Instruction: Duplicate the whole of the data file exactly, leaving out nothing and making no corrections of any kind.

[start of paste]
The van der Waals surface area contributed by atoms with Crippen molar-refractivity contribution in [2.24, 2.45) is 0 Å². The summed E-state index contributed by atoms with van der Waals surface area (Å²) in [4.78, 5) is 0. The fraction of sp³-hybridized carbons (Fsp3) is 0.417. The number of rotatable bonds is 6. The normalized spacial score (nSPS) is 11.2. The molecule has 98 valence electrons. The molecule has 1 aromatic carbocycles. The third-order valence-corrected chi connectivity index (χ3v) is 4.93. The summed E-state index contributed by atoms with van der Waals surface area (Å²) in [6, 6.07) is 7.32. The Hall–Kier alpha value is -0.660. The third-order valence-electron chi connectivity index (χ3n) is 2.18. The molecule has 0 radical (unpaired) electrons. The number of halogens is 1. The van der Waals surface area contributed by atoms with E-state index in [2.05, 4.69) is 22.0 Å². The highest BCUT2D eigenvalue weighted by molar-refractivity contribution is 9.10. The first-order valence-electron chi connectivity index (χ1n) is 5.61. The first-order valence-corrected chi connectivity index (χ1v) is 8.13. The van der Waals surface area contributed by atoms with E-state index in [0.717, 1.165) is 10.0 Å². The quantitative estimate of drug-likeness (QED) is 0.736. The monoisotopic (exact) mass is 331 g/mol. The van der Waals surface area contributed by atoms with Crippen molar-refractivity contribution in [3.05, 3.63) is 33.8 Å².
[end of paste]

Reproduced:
The van der Waals surface area contributed by atoms with Crippen molar-refractivity contribution in [2.24, 2.45) is 0 Å². The summed E-state index contributed by atoms with van der Waals surface area (Å²) in [4.78, 5) is 0. The fraction of sp³-hybridized carbons (Fsp3) is 0.417. The number of rotatable bonds is 6. The normalized spacial score (nSPS) is 11.2. The molecule has 98 valence electrons. The molecule has 1 aromatic carbocycles. The third-order valence-corrected chi connectivity index (χ3v) is 4.93. The summed E-state index contributed by atoms with van der Waals surface area (Å²) in [6, 6.07) is 7.32. The Hall–Kier alpha value is -0.660. The third-order valence-electron chi connectivity index (χ3n) is 2.18. The molecule has 0 radical (unpaired) electrons. The number of halogens is 1. The van der Waals surface area contributed by atoms with E-state index in [2.05, 4.69) is 22.0 Å². The highest BCUT2D eigenvalue weighted by molar-refractivity contribution is 9.10. The first-order valence-electron chi connectivity index (χ1n) is 5.61. The first-order valence-corrected chi connectivity index (χ1v) is 8.13. The van der Waals surface area contributed by atoms with E-state index in [0.717, 1.165) is 10.0 Å². The quantitative estimate of drug-likeness (QED) is 0.736. The monoisotopic (exact) mass is 331 g/mol. The van der Waals surface area contributed by atoms with Crippen molar-refractivity contribution in [3.05, 3.63) is 33.8 Å².